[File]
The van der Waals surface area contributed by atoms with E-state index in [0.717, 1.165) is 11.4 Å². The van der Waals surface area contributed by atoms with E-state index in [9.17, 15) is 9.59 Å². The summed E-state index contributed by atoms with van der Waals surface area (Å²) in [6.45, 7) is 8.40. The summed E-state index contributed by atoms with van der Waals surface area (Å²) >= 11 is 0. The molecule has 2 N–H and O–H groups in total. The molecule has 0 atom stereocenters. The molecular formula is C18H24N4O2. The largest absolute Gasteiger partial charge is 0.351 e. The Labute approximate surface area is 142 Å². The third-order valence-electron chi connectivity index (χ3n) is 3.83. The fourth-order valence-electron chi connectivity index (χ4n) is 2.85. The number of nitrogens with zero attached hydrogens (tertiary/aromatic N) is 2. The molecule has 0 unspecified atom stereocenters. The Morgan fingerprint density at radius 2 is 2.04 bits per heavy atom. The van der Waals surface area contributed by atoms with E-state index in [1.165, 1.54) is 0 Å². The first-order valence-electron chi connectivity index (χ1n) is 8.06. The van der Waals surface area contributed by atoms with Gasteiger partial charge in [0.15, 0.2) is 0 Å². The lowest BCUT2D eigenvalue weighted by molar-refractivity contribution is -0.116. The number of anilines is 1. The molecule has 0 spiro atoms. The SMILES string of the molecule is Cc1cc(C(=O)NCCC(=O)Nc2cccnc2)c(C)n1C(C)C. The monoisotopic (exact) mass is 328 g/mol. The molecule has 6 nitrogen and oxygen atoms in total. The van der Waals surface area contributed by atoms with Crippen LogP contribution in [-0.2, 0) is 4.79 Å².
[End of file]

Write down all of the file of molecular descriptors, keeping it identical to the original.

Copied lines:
The van der Waals surface area contributed by atoms with E-state index in [0.717, 1.165) is 11.4 Å². The van der Waals surface area contributed by atoms with E-state index in [9.17, 15) is 9.59 Å². The summed E-state index contributed by atoms with van der Waals surface area (Å²) in [6.45, 7) is 8.40. The summed E-state index contributed by atoms with van der Waals surface area (Å²) >= 11 is 0. The molecule has 2 N–H and O–H groups in total. The molecule has 0 atom stereocenters. The molecular formula is C18H24N4O2. The largest absolute Gasteiger partial charge is 0.351 e. The Labute approximate surface area is 142 Å². The third-order valence-electron chi connectivity index (χ3n) is 3.83. The fourth-order valence-electron chi connectivity index (χ4n) is 2.85. The number of nitrogens with zero attached hydrogens (tertiary/aromatic N) is 2. The molecule has 0 unspecified atom stereocenters. The Morgan fingerprint density at radius 2 is 2.04 bits per heavy atom. The van der Waals surface area contributed by atoms with E-state index in [1.165, 1.54) is 0 Å². The first-order valence-electron chi connectivity index (χ1n) is 8.06. The van der Waals surface area contributed by atoms with Gasteiger partial charge in [0.15, 0.2) is 0 Å². The lowest BCUT2D eigenvalue weighted by molar-refractivity contribution is -0.116. The number of anilines is 1. The molecule has 0 spiro atoms. The SMILES string of the molecule is Cc1cc(C(=O)NCCC(=O)Nc2cccnc2)c(C)n1C(C)C. The monoisotopic (exact) mass is 328 g/mol. The molecule has 6 nitrogen and oxygen atoms in total. The van der Waals surface area contributed by atoms with Crippen LogP contribution in [-0.2, 0) is 4.79 Å².